Patrick Lynch, a Sioux Falls man, said he found a good treatment for his multiple sclerosis symptoms.
Brady: How are you feeling?
Lynch: How am I feeling?
Lynch: Physical-wise? I feel great. I feel great. Um, I can't wait for the snow to go away. I've got my bike sitting over there. Can't wait to get my bike and ride it.
His medicine of choice does not come in prescription bottle. Lynch, who needs to use a wheelchair, uses medical marijuana to treat his muscle spasms. Diagnosed with M.S. 25 years ago, doctors prescribed him Valium.
"Boy, it was like crawling on that couch all day and just not doing a thing," Lynch said.
Tired of being tired all the time, Lynch sought out marijuana to treat his symptoms. He said it works without Valium's side effects. In the past, he has supported legislation in favor of legalizing it in South Dakota, and now supports similar efforts to legalize medical marijuana in Minnesota. 20 states, and the District of Columbia, have legalized marijuana for medicinal purposes.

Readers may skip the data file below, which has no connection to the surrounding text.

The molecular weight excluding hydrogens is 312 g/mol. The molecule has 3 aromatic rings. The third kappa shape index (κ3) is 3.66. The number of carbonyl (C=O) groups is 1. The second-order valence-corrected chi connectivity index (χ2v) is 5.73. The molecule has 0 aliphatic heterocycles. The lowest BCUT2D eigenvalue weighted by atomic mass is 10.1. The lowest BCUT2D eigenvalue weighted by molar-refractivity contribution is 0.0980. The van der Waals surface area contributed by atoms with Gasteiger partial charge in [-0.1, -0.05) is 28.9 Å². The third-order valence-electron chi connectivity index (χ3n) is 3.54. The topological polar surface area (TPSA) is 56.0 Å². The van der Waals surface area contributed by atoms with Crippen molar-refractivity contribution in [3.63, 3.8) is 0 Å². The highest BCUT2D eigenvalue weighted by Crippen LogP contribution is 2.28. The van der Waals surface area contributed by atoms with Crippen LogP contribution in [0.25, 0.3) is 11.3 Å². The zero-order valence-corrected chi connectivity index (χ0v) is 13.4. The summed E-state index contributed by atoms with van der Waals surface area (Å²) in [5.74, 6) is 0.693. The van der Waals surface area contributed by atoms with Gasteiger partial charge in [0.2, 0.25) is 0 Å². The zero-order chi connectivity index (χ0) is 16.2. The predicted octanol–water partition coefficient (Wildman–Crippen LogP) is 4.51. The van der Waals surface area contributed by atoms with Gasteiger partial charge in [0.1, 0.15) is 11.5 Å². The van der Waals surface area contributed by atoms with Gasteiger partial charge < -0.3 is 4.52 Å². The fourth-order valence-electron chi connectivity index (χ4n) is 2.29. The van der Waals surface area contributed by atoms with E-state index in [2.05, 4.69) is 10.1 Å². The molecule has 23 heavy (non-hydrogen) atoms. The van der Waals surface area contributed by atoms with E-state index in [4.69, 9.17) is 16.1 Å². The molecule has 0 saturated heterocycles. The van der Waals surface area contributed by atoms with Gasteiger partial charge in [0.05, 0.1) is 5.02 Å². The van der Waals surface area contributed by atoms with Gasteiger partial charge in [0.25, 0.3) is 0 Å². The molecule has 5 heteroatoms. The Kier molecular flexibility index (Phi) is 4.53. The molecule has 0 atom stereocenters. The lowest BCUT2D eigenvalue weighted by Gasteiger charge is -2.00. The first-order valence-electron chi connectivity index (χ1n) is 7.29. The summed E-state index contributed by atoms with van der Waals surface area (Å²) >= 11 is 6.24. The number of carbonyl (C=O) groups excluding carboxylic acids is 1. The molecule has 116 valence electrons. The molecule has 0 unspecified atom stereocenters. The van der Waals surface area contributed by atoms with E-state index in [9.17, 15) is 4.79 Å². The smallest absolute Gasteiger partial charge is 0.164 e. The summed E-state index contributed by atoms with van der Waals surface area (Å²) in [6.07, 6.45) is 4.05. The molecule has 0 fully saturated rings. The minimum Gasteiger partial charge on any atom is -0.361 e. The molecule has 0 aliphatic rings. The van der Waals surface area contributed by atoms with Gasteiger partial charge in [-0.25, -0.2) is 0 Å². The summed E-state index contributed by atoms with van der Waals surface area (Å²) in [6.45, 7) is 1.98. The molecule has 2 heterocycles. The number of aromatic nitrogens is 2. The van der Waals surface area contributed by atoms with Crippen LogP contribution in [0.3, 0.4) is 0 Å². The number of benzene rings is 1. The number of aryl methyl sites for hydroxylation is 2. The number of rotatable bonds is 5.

"If they loosen the ties on it a little bit to where it can be studied and regulated, they will find out more and more about this in the "pro" sense. Where they're going to find out more that it's helpful for different ailments," Lynch said.
The conversation about marijuana in general has shifted in recent years, but there are still many opponents. Pipestone County Sheriff Dan Delaney is a member of the Minnesota Sheriff's Association, which opposes the the legislation.
"Regulating it is the main concern and we have prescription drugs falling into the wrong hands at this point right now. It's a huge problem. Then to add this; this is a scheduled narcotic the state of Minnesota has been trying to keep out of the hands of young adults and children for several years," Delaney said.
If passed, it would allow possession of two-and-a-half ounces of marijuana and would allow for the cultivation of plants in Minnesota.
"Marijuana has been here since the creation of time, basically," Lynch said.
He admits that others have called him a "pothead," because of his stance, but he insists medical marijuana is not about getting high, it is about having a better quality of life.
"I got the day off today, and I got a bucket list that's as big as this house. If I were to be on the prescription drugs I was on, I would not be physical at all today," Lynch said.